|We Did It! / 2013, Oil on canvas 16 x 20 inches|
By Jon Francis
Out of the Park: The Art of Baseball is a visual and artistic metaphor of the American pastime that reminds us that baseball is rich in art and literature.
Last Saturday, I visited the Out of the Park: The Art of Baseball exhibition at the George Krevsky Gallery of American Art, located at 77 Geary Street near Union Square in San Francisco. Seeing this year's exhibit brought back fond memories of the 2012 San Francisco Giants World Series championship as depicted through a painting of Sergio Romo, shown moments after striking out Miguel Cabrera to clinch the decisive victory, while his battery mate Buster Posey races to the mound to join Romo in celebration.
This year's 16th annual exhibition of baseball art includes iconic images of Jackie Robinson, Joe DiMaggio and Willie Mays, all which reinforced for me on this April afternoon why baseball matters ~ why it has an important purpose in my life.
Also, there's Oakland A's reliever Rollie Fingers illustrated in his prime, a collage of the outfield wall at Brooklyn's old Ebbets Field featuring the advertisement "Hit Sign, Win Suit" ~ even a gelatin silver photograph of Fidel Castro swinging a baseball bat.
Each work of art from the more than 40 artists in this year's exhibition, created through the use of a variety of mixed media ~ graphite on paper, oil on paper, oil on canvas, gelatin silver photograph, acrylic and marker on canvas board, hand-cut paper collage, and pastel on paper ~ cements our lasting memories of the game we've loved since we were children.
And, there's also a featured literary component, "Baseball Canto," by the American Beat poet and San Francisco resident Lawrence Ferlinghetti:
Watching baseball, sitting in the sun,
eating popcorn, reading Ezra Pound,
and wishing that Juan Marichal would hit a hole right through
the Anglo-Saxon tradition in the first Canto
and demolish the barbarian invaders.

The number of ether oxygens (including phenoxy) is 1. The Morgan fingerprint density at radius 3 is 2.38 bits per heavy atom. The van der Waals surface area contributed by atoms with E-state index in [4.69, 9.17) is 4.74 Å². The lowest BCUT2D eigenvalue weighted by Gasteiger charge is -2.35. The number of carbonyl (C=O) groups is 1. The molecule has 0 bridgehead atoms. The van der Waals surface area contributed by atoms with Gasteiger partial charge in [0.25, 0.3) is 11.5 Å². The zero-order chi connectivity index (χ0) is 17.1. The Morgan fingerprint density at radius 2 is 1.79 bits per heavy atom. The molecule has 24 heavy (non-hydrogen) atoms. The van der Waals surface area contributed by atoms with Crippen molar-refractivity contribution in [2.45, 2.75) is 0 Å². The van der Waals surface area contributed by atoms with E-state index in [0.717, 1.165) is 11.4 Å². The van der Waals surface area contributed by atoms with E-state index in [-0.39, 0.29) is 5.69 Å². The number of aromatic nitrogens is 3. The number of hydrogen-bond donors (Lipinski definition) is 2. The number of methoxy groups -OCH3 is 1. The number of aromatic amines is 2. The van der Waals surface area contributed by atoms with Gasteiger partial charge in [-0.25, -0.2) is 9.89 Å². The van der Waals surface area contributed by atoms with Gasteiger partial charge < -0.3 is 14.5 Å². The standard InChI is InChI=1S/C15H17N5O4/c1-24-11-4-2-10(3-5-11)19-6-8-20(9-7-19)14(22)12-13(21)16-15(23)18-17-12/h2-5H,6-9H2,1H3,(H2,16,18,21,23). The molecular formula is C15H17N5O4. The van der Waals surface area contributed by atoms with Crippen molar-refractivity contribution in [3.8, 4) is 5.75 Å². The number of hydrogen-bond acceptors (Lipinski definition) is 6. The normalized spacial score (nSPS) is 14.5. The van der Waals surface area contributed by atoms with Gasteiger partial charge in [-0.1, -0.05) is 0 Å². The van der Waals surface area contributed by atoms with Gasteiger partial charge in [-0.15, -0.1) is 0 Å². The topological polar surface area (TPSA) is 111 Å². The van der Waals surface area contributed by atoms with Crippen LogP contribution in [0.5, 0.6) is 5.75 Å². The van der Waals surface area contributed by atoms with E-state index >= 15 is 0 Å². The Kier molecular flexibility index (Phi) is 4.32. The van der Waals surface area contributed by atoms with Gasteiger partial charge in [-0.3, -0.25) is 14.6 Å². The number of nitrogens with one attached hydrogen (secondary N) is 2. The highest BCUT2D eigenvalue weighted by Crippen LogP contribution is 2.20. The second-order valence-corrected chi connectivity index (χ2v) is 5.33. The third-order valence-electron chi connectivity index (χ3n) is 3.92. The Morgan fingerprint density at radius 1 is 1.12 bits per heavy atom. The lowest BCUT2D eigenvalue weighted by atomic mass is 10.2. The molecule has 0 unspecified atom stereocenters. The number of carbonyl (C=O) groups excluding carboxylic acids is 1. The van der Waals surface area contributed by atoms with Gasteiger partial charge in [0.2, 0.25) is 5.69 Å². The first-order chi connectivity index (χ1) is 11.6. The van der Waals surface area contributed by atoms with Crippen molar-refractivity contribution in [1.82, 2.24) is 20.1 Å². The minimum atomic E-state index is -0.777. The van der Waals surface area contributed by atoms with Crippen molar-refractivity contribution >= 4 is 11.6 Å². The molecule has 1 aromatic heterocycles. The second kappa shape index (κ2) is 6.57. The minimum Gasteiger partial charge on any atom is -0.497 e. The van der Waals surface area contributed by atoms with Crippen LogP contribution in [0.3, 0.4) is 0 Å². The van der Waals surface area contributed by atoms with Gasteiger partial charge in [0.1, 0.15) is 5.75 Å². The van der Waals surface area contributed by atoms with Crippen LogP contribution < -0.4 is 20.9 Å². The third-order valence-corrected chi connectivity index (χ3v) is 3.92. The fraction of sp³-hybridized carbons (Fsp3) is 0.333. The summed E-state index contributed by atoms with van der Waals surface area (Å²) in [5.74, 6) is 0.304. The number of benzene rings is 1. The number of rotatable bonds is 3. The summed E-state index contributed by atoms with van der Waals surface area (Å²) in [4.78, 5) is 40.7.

When the San Francisco Giants take the field
and everyone stands up for the National Anthem
with some Irish tenor's voice piped over the loudspeakers,
with all the players struck dead in their places
and the white umpires like Irish cops
in their black suits and little black caps, pressed over their hearts
standing straight and still
like at some funeral of a blarney bartender, and all facing East
as if expecting some Great White Hope
or the Founding Fathers, to appear on the horizon
like 1066 or 1776 or all that.
But Willie Mays appears instead,
in the bottom of the first,
and a roar goes up, as he clouts the first one into the sun
and takes off, like a footrunner from Thebes.
The ball is lost in the sun and maidens wail after him
but he keeps running, through the Anglo-Saxon epic.
And Tito Fuentes comes up, looking like a bullfighter
in his tight pants and small pointed shoes.
And the rightfield bleachers go mad
with Chicanos & blacks & Brooklyn beer drinkers
"Sweet Tito! Sock it to heem, Sweet Tito!"
And Sweet Tito puts his foot in the bucket
and smacks one that don't come back at all
and flees around the bases
like he's escaping from the United Fruit Company
as the gringo dollar beats out the pound.
And Sweet Tito beats it out, like he's beating out usury,
not to mention fascism and anti-semitism.
And Juan Marichal comes up,
and the Chicano bleachers go loco again,
as Juan belts the first ball, out of sight,
and rounds first and keeps going
and rounds second and rounds third,
and keeps going, and hits pay-dirt
to the roars of the grungy populace.
As some nut presses the backstage panic button
for the tape-recorded National Anthem again,
to save the situation.
But it don't stop nobody this time,
in their revolution round the loaded white bases,
in this last of the great Anglo-Saxon epics,
in the Territorio Libre of Baseball.
A special treat of this year's show is A Baseball Salon: Memories of the Game, an evening of baseball poetry and literature readings, music and short film that will be hosted by the gallery on May 2.
"Baseball has a new purpose in our lives," writes Dr. Marshall Ledger, a magazine editor, in the gallery notes for Out of the Park: The Art of Baseball. "We have discovered the sport in the visual arts and in literature, where artists and writers use it as theme or metaphor to draw us into their special, and often unexpectedly rich, creative worlds."
(Out of the Park: The Art of Baseball continues through May 25. Gallery hours are Tuesday-Saturday, 11:30 a.m.-5:30 p.m.)